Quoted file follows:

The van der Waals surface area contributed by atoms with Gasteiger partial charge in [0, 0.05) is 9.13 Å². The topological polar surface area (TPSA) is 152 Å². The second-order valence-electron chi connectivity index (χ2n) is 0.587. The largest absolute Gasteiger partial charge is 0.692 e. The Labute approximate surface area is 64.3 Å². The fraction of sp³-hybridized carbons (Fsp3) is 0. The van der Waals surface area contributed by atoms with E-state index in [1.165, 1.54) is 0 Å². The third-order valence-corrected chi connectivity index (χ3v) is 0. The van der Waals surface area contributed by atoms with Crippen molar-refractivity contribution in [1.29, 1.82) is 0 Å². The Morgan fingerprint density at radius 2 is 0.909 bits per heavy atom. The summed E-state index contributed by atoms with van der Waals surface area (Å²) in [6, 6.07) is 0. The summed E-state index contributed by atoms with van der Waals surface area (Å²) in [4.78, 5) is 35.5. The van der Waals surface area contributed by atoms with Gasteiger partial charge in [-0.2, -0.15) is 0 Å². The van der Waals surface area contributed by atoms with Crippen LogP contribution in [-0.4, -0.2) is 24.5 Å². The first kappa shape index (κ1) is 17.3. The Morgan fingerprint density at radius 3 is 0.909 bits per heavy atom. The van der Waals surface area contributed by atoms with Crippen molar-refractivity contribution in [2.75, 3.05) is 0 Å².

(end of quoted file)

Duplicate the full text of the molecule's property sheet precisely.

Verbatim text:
The van der Waals surface area contributed by atoms with Gasteiger partial charge in [0, 0.05) is 9.13 Å². The topological polar surface area (TPSA) is 152 Å². The second-order valence-electron chi connectivity index (χ2n) is 0.587. The largest absolute Gasteiger partial charge is 0.692 e. The Labute approximate surface area is 64.3 Å². The fraction of sp³-hybridized carbons (Fsp3) is 0. The van der Waals surface area contributed by atoms with E-state index in [1.165, 1.54) is 0 Å². The third-order valence-corrected chi connectivity index (χ3v) is 0. The van der Waals surface area contributed by atoms with Crippen molar-refractivity contribution in [1.29, 1.82) is 0 Å². The Morgan fingerprint density at radius 2 is 0.909 bits per heavy atom. The summed E-state index contributed by atoms with van der Waals surface area (Å²) in [6, 6.07) is 0. The summed E-state index contributed by atoms with van der Waals surface area (Å²) in [4.78, 5) is 35.5. The van der Waals surface area contributed by atoms with Gasteiger partial charge in [-0.2, -0.15) is 0 Å². The van der Waals surface area contributed by atoms with Crippen LogP contribution in [-0.4, -0.2) is 24.5 Å². The first kappa shape index (κ1) is 17.3. The Morgan fingerprint density at radius 3 is 0.909 bits per heavy atom. The van der Waals surface area contributed by atoms with Crippen molar-refractivity contribution in [2.75, 3.05) is 0 Å².